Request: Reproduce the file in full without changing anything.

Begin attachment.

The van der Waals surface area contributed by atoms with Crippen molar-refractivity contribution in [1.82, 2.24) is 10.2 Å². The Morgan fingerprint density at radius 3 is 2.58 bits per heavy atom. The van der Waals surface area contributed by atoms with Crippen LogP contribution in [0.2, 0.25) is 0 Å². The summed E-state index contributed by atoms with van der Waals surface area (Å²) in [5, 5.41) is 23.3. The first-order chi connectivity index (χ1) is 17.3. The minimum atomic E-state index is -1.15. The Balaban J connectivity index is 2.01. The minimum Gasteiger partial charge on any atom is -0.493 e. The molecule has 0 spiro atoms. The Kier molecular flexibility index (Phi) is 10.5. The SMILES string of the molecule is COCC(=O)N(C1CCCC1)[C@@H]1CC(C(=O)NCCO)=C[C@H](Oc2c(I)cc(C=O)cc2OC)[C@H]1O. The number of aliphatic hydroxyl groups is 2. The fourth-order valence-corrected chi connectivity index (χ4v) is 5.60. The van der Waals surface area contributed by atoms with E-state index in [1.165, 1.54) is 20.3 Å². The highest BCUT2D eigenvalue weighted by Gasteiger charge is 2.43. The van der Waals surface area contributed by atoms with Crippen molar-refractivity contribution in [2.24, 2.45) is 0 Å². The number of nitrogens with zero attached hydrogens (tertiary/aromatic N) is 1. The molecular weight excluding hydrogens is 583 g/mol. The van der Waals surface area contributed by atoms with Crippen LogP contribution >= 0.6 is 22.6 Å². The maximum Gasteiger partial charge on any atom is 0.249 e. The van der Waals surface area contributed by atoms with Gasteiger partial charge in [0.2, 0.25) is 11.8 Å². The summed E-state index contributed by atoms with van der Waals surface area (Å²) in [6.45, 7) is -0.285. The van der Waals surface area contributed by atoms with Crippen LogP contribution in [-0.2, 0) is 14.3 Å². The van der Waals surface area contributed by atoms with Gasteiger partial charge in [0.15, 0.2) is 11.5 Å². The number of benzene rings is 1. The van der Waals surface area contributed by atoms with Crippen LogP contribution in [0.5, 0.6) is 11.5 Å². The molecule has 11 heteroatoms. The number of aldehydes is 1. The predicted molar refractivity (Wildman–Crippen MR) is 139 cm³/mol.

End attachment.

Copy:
The van der Waals surface area contributed by atoms with Crippen molar-refractivity contribution in [1.82, 2.24) is 10.2 Å². The Morgan fingerprint density at radius 3 is 2.58 bits per heavy atom. The van der Waals surface area contributed by atoms with Crippen LogP contribution in [0.2, 0.25) is 0 Å². The summed E-state index contributed by atoms with van der Waals surface area (Å²) in [5, 5.41) is 23.3. The first-order chi connectivity index (χ1) is 17.3. The minimum atomic E-state index is -1.15. The Balaban J connectivity index is 2.01. The minimum Gasteiger partial charge on any atom is -0.493 e. The molecule has 0 spiro atoms. The Kier molecular flexibility index (Phi) is 10.5. The SMILES string of the molecule is COCC(=O)N(C1CCCC1)[C@@H]1CC(C(=O)NCCO)=C[C@H](Oc2c(I)cc(C=O)cc2OC)[C@H]1O. The number of aliphatic hydroxyl groups is 2. The fourth-order valence-corrected chi connectivity index (χ4v) is 5.60. The van der Waals surface area contributed by atoms with E-state index in [1.165, 1.54) is 20.3 Å². The highest BCUT2D eigenvalue weighted by Gasteiger charge is 2.43. The van der Waals surface area contributed by atoms with Crippen molar-refractivity contribution in [2.24, 2.45) is 0 Å². The number of nitrogens with zero attached hydrogens (tertiary/aromatic N) is 1. The molecular weight excluding hydrogens is 583 g/mol. The van der Waals surface area contributed by atoms with Crippen LogP contribution >= 0.6 is 22.6 Å². The maximum Gasteiger partial charge on any atom is 0.249 e. The van der Waals surface area contributed by atoms with Gasteiger partial charge in [0.2, 0.25) is 11.8 Å². The summed E-state index contributed by atoms with van der Waals surface area (Å²) in [6.45, 7) is -0.285. The van der Waals surface area contributed by atoms with Crippen LogP contribution in [-0.2, 0) is 14.3 Å². The van der Waals surface area contributed by atoms with Gasteiger partial charge in [0.15, 0.2) is 11.5 Å². The number of benzene rings is 1. The van der Waals surface area contributed by atoms with Crippen LogP contribution in [0.5, 0.6) is 11.5 Å². The molecule has 11 heteroatoms. The number of aldehydes is 1. The predicted molar refractivity (Wildman–Crippen MR) is 139 cm³/mol.